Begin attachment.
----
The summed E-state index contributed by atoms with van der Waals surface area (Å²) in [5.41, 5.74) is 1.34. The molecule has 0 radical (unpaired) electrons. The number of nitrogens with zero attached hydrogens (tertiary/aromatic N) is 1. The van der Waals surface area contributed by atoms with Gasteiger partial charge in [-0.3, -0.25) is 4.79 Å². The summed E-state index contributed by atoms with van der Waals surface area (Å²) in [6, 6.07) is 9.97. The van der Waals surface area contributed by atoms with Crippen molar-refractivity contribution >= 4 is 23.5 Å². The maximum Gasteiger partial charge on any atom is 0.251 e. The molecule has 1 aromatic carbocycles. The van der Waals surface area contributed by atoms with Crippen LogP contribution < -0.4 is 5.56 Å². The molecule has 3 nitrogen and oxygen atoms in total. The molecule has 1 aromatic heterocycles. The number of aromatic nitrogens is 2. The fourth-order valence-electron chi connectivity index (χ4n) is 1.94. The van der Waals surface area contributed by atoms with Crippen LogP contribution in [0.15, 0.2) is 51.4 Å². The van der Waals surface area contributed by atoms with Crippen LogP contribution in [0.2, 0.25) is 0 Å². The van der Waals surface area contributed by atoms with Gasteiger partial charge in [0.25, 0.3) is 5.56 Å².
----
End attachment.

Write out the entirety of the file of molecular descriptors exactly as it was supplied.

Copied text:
The summed E-state index contributed by atoms with van der Waals surface area (Å²) in [5.41, 5.74) is 1.34. The molecule has 0 radical (unpaired) electrons. The number of nitrogens with zero attached hydrogens (tertiary/aromatic N) is 1. The van der Waals surface area contributed by atoms with Gasteiger partial charge in [-0.3, -0.25) is 4.79 Å². The summed E-state index contributed by atoms with van der Waals surface area (Å²) in [6, 6.07) is 9.97. The van der Waals surface area contributed by atoms with Crippen molar-refractivity contribution >= 4 is 23.5 Å². The maximum Gasteiger partial charge on any atom is 0.251 e. The molecule has 1 aromatic carbocycles. The van der Waals surface area contributed by atoms with Crippen LogP contribution < -0.4 is 5.56 Å². The molecule has 3 nitrogen and oxygen atoms in total. The molecule has 1 aromatic heterocycles. The number of aromatic nitrogens is 2. The fourth-order valence-electron chi connectivity index (χ4n) is 1.94. The van der Waals surface area contributed by atoms with Crippen LogP contribution in [0.15, 0.2) is 51.4 Å². The van der Waals surface area contributed by atoms with Crippen LogP contribution in [0.2, 0.25) is 0 Å². The van der Waals surface area contributed by atoms with Gasteiger partial charge in [0.25, 0.3) is 5.56 Å².